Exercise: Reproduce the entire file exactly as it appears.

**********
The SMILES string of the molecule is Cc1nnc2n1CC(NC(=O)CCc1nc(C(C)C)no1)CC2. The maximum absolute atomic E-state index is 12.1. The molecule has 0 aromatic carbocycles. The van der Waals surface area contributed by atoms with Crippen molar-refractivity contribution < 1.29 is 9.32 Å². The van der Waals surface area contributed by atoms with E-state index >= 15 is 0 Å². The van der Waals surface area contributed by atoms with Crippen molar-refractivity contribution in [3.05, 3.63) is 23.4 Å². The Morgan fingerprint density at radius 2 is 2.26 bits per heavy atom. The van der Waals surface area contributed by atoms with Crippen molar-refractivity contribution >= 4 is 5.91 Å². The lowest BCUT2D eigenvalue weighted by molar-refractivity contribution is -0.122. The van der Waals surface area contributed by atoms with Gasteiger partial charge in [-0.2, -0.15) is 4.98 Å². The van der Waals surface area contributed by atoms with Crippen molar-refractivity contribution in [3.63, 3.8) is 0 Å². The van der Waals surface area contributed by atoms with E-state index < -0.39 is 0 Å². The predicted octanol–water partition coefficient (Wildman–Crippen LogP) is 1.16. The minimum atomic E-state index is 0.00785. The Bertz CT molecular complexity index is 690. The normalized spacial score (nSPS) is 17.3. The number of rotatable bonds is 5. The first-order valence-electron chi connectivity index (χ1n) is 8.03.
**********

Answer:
The SMILES string of the molecule is Cc1nnc2n1CC(NC(=O)CCc1nc(C(C)C)no1)CC2. The maximum absolute atomic E-state index is 12.1. The molecule has 0 aromatic carbocycles. The van der Waals surface area contributed by atoms with Crippen molar-refractivity contribution < 1.29 is 9.32 Å². The van der Waals surface area contributed by atoms with E-state index >= 15 is 0 Å². The van der Waals surface area contributed by atoms with Crippen molar-refractivity contribution in [3.05, 3.63) is 23.4 Å². The Morgan fingerprint density at radius 2 is 2.26 bits per heavy atom. The van der Waals surface area contributed by atoms with Crippen molar-refractivity contribution >= 4 is 5.91 Å². The lowest BCUT2D eigenvalue weighted by molar-refractivity contribution is -0.122. The van der Waals surface area contributed by atoms with Gasteiger partial charge in [-0.2, -0.15) is 4.98 Å². The van der Waals surface area contributed by atoms with Crippen molar-refractivity contribution in [3.63, 3.8) is 0 Å². The van der Waals surface area contributed by atoms with E-state index < -0.39 is 0 Å². The predicted octanol–water partition coefficient (Wildman–Crippen LogP) is 1.16. The minimum atomic E-state index is 0.00785. The Bertz CT molecular complexity index is 690. The normalized spacial score (nSPS) is 17.3. The number of rotatable bonds is 5. The first-order valence-electron chi connectivity index (χ1n) is 8.03.